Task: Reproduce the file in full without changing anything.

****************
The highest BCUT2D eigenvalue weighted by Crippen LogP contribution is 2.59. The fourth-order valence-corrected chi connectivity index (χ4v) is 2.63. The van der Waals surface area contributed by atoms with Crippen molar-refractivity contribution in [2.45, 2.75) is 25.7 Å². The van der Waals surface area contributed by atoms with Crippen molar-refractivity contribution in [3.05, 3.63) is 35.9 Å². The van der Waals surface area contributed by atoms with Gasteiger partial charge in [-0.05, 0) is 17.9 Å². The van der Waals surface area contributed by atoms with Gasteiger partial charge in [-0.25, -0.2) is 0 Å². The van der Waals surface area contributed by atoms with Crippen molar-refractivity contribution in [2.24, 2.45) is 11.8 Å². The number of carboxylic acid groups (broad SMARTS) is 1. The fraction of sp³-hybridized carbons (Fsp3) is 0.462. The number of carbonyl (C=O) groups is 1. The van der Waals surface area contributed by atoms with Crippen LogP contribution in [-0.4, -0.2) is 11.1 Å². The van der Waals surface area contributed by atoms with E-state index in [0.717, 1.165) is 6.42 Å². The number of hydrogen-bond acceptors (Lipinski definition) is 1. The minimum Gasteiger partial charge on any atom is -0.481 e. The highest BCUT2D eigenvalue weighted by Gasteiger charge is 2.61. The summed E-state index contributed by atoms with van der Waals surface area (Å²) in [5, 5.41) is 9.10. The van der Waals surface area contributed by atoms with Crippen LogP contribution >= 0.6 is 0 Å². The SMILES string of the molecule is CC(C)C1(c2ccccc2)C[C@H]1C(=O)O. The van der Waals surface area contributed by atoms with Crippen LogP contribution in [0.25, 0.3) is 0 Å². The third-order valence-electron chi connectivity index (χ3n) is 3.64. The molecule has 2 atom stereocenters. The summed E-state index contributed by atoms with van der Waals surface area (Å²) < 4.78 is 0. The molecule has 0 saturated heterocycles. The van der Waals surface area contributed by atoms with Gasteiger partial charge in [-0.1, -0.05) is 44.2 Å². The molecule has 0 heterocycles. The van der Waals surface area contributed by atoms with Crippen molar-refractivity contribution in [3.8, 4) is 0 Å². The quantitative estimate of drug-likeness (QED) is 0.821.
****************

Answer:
The highest BCUT2D eigenvalue weighted by Crippen LogP contribution is 2.59. The fourth-order valence-corrected chi connectivity index (χ4v) is 2.63. The van der Waals surface area contributed by atoms with Crippen molar-refractivity contribution in [2.45, 2.75) is 25.7 Å². The van der Waals surface area contributed by atoms with Crippen molar-refractivity contribution in [3.05, 3.63) is 35.9 Å². The van der Waals surface area contributed by atoms with Gasteiger partial charge in [-0.05, 0) is 17.9 Å². The van der Waals surface area contributed by atoms with Gasteiger partial charge in [-0.25, -0.2) is 0 Å². The van der Waals surface area contributed by atoms with Crippen molar-refractivity contribution in [2.24, 2.45) is 11.8 Å². The number of carboxylic acid groups (broad SMARTS) is 1. The fraction of sp³-hybridized carbons (Fsp3) is 0.462. The number of carbonyl (C=O) groups is 1. The van der Waals surface area contributed by atoms with Crippen LogP contribution in [-0.4, -0.2) is 11.1 Å². The van der Waals surface area contributed by atoms with E-state index in [0.717, 1.165) is 6.42 Å². The number of hydrogen-bond acceptors (Lipinski definition) is 1. The minimum Gasteiger partial charge on any atom is -0.481 e. The highest BCUT2D eigenvalue weighted by Gasteiger charge is 2.61. The summed E-state index contributed by atoms with van der Waals surface area (Å²) in [5, 5.41) is 9.10. The van der Waals surface area contributed by atoms with Crippen LogP contribution >= 0.6 is 0 Å². The SMILES string of the molecule is CC(C)C1(c2ccccc2)C[C@H]1C(=O)O. The van der Waals surface area contributed by atoms with Crippen LogP contribution in [0.25, 0.3) is 0 Å². The third-order valence-electron chi connectivity index (χ3n) is 3.64. The molecule has 2 atom stereocenters. The summed E-state index contributed by atoms with van der Waals surface area (Å²) < 4.78 is 0. The molecule has 0 saturated heterocycles. The van der Waals surface area contributed by atoms with Gasteiger partial charge in [-0.1, -0.05) is 44.2 Å². The molecule has 0 heterocycles. The van der Waals surface area contributed by atoms with Crippen molar-refractivity contribution in [3.8, 4) is 0 Å². The quantitative estimate of drug-likeness (QED) is 0.821.